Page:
A lot of you, after seeing Davis face here and knowing how harsh i usually am about social issues, are probably thinking that i am gonna launch into a pro-capital punishment tirade. You're right. But my point might be different from the one most people are making.
Davis has become a case for many reasons. The main, gaping one, is that his guilt is 100% certain. And, lets face it, because of his skin colour. He has been accused of killing a white police officer when he was 19 years old. The rial, as it often happens, has been drawn out and in the meantime a lot of doubts have popped out.
Honestly, i see why people are trying to hold on to this specific case. It is a good poster case. And, as usuala, the race card makes it palatable and easier to sell. And i guess the idea is to eventually remove death penalty from the equation. Cause the major argument lies there. The state supposedly doesnt have the right to execute a man, in any case. And the idea of a man that might be executed with no absolute ceratnty of his guilt, is, eventually, hard to swallow.
Still, i disagree. If we want to have a justice sysytem that also includes an idea of punsihment and eventually consider death penalty as a possibility, we shall not let doubt cloud our actions. Theres a point in civilization where, to establish order, a higher force must make desicion for the majority. And eventually sacrifice some of the citizens in roder to obtain results.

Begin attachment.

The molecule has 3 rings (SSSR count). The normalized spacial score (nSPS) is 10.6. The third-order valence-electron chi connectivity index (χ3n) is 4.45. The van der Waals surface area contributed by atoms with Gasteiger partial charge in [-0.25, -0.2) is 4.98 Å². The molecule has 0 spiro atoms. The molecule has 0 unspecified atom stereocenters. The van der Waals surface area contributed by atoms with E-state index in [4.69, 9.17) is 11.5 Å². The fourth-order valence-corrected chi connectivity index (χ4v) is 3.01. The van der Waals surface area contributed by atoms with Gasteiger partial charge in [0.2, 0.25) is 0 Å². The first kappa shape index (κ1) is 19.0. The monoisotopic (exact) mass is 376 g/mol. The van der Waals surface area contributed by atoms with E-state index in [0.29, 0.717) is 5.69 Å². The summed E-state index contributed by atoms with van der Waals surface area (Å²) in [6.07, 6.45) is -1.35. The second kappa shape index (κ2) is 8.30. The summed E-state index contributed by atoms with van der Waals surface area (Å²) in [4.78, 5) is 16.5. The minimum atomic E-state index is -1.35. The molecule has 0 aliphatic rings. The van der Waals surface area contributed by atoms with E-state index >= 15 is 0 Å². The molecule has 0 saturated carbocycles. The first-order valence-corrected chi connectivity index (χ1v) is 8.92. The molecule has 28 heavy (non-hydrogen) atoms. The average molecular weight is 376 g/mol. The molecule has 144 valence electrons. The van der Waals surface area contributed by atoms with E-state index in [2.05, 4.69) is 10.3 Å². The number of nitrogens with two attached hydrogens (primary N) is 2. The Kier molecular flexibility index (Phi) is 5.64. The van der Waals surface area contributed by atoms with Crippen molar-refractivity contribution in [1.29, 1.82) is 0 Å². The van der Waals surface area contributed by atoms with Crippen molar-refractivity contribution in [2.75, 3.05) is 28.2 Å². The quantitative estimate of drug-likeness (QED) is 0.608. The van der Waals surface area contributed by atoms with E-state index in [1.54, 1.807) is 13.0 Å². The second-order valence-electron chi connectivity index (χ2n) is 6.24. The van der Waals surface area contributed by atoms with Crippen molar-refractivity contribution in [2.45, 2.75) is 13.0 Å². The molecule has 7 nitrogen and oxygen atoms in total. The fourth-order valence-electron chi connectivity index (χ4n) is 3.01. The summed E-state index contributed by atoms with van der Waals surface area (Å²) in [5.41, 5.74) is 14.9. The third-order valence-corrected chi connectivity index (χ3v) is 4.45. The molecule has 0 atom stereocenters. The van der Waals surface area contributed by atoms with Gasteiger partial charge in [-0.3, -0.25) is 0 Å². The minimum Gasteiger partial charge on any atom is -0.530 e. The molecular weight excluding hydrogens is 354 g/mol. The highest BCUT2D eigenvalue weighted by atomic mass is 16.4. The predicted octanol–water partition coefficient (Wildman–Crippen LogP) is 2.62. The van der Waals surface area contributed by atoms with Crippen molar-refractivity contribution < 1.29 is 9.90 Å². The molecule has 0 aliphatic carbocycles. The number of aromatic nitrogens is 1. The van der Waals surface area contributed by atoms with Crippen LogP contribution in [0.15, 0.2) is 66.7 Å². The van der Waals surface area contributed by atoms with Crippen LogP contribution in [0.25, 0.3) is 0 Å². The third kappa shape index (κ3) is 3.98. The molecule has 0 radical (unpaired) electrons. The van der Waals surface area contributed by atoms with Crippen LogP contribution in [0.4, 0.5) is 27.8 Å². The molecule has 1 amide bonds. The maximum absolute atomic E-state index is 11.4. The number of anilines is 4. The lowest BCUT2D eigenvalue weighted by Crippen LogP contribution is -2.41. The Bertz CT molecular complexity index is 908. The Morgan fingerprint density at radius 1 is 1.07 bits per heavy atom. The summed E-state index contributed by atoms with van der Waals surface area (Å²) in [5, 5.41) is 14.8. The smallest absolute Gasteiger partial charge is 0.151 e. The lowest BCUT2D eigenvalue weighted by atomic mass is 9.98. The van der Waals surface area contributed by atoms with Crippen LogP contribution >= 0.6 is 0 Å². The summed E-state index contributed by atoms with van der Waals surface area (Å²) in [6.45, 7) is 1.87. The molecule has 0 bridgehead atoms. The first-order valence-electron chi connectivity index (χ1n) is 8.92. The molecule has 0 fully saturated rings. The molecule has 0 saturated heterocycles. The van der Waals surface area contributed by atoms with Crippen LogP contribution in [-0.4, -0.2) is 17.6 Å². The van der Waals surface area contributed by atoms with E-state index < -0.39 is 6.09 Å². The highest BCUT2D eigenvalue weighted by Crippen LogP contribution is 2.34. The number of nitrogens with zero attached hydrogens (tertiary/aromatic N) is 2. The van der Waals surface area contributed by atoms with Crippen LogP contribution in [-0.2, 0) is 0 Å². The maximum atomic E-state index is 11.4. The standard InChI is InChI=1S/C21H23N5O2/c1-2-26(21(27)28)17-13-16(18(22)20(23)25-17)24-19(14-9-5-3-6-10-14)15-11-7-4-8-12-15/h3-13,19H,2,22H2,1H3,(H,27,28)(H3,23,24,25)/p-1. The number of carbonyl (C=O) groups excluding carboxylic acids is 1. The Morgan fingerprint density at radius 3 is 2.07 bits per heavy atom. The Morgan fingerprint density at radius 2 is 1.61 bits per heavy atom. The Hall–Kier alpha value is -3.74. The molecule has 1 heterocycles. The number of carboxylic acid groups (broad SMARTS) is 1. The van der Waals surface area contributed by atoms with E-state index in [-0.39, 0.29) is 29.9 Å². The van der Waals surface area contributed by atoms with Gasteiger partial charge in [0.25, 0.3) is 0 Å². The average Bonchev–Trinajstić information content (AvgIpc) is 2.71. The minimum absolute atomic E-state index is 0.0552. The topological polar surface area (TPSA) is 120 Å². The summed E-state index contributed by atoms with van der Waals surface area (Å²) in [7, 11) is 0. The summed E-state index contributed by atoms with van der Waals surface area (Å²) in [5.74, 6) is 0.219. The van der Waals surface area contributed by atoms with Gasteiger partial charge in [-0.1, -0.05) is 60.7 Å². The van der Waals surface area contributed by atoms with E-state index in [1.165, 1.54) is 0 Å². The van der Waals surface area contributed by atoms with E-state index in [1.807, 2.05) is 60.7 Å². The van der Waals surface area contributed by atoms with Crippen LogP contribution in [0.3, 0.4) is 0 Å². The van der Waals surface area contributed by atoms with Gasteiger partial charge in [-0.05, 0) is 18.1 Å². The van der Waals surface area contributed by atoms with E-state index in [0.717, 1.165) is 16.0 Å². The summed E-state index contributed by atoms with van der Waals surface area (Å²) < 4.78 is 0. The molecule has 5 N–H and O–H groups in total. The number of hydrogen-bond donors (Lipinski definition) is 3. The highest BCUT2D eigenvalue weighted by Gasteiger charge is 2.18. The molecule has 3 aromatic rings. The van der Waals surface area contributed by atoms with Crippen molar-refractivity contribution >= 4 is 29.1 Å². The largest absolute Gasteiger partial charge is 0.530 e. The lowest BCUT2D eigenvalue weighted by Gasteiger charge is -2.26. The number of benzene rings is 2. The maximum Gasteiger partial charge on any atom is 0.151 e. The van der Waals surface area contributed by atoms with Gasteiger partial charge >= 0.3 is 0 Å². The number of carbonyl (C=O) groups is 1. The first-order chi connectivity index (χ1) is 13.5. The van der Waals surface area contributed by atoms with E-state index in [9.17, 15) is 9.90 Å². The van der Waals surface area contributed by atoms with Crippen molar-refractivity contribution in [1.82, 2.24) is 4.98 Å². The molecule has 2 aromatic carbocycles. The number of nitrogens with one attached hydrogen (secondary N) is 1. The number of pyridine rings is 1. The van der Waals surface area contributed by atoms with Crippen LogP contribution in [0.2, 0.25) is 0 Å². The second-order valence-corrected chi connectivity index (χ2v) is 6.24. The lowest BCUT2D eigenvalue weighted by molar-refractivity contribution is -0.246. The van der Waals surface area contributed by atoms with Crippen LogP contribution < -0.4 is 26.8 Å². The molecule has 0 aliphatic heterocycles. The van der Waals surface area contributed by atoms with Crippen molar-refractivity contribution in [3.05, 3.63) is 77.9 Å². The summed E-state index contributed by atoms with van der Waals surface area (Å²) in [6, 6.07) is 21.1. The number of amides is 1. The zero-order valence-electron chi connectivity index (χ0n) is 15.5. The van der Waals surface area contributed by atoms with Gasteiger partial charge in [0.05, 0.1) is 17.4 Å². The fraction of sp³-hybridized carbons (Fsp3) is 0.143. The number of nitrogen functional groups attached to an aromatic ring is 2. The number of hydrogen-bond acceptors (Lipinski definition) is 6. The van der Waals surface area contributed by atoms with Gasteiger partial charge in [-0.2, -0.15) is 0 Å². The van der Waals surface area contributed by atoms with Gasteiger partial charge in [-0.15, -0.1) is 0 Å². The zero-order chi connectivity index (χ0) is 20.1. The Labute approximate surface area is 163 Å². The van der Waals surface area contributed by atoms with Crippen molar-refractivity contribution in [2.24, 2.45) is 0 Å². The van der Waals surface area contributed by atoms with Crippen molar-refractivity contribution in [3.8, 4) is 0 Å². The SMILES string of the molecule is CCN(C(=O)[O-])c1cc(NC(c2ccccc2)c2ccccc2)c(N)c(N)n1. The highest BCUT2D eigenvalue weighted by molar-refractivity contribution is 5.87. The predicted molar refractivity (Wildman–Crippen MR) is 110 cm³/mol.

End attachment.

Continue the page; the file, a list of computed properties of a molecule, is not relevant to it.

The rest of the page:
We do not live in a pretty world. Our society is flawed and a regular justice system is destined to fail. The legal loops allow more criminals to get away than to be actually punished. reform is almost impossible in a large number of cases, since the ones that are corrupted on such a level that they commit murder might be insitituionalized but will often turn back to their criminal paths. Its human. And for humans the highest deterrent si fear.
Also the idea of execution is a rightful one, for me. Its the only aspect of biblical justice that i accept: an eye for an eye is fair and just. And even if a victim forgives, its not in their right to decide so. Theres a higher standard of justice to ataain and the ones who commit a crime shall be punsihed, with no exception.
And here's where this case fits: a strict jsutice system should rather punsih an innocent in order to be assured that all criminals will also be punished. The obsession with being 100% sure of an accusation, with reshaping witnesses a million times, involving lawyers, the press and racial, social or psychological issues in the idea of justice has made it irrreversibly flawed. A criminal now can often get away using the fear that the system has to eventually frame an innocent or to be acting under some warped racial standard.
And thats what corrupted justice.Executing a man who has, with high probability, killed a cop, shall be done with no doubt or second thoughts. If we allow ourselves to think it over, its when we would not want to execute anybody.
So if the man is innocent, it will be a tragedy. But it's the price to pay in order to have justice.